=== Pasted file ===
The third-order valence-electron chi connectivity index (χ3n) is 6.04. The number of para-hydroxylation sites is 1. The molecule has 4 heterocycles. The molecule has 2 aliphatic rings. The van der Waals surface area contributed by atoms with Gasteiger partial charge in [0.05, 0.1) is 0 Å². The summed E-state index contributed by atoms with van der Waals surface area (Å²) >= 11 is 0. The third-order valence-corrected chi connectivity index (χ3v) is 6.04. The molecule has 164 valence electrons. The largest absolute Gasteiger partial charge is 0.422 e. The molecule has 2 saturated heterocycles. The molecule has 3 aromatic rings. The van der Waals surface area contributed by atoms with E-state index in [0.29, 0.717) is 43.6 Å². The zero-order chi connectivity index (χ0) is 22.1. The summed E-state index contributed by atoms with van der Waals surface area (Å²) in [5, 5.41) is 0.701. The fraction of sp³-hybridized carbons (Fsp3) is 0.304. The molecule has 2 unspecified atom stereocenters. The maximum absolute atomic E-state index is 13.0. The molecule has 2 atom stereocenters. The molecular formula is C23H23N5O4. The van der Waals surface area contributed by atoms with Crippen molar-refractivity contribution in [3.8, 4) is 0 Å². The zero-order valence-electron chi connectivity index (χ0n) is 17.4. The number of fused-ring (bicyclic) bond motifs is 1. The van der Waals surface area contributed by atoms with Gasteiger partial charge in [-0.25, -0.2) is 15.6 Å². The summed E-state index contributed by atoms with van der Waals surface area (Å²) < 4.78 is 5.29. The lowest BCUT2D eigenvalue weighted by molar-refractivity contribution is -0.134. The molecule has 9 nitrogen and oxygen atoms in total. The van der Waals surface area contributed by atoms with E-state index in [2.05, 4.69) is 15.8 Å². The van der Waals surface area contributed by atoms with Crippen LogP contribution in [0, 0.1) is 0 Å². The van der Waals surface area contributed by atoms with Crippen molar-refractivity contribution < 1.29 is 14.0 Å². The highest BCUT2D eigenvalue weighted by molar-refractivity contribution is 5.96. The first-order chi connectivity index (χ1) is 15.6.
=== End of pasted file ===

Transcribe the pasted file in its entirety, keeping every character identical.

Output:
The third-order valence-electron chi connectivity index (χ3n) is 6.04. The number of para-hydroxylation sites is 1. The molecule has 4 heterocycles. The molecule has 2 aliphatic rings. The van der Waals surface area contributed by atoms with Gasteiger partial charge in [0.05, 0.1) is 0 Å². The summed E-state index contributed by atoms with van der Waals surface area (Å²) >= 11 is 0. The third-order valence-corrected chi connectivity index (χ3v) is 6.04. The molecule has 164 valence electrons. The largest absolute Gasteiger partial charge is 0.422 e. The molecule has 2 saturated heterocycles. The molecule has 3 aromatic rings. The van der Waals surface area contributed by atoms with E-state index in [0.29, 0.717) is 43.6 Å². The zero-order chi connectivity index (χ0) is 22.1. The summed E-state index contributed by atoms with van der Waals surface area (Å²) in [5, 5.41) is 0.701. The fraction of sp³-hybridized carbons (Fsp3) is 0.304. The molecule has 2 unspecified atom stereocenters. The maximum absolute atomic E-state index is 13.0. The molecule has 2 atom stereocenters. The molecular formula is C23H23N5O4. The van der Waals surface area contributed by atoms with Crippen molar-refractivity contribution in [3.8, 4) is 0 Å². The zero-order valence-electron chi connectivity index (χ0n) is 17.4. The number of fused-ring (bicyclic) bond motifs is 1. The van der Waals surface area contributed by atoms with Gasteiger partial charge in [-0.25, -0.2) is 15.6 Å². The summed E-state index contributed by atoms with van der Waals surface area (Å²) < 4.78 is 5.29. The lowest BCUT2D eigenvalue weighted by molar-refractivity contribution is -0.134. The molecule has 9 nitrogen and oxygen atoms in total. The van der Waals surface area contributed by atoms with E-state index in [2.05, 4.69) is 15.8 Å². The van der Waals surface area contributed by atoms with Crippen LogP contribution in [0, 0.1) is 0 Å². The van der Waals surface area contributed by atoms with Crippen molar-refractivity contribution < 1.29 is 14.0 Å². The highest BCUT2D eigenvalue weighted by molar-refractivity contribution is 5.96. The first-order chi connectivity index (χ1) is 15.6.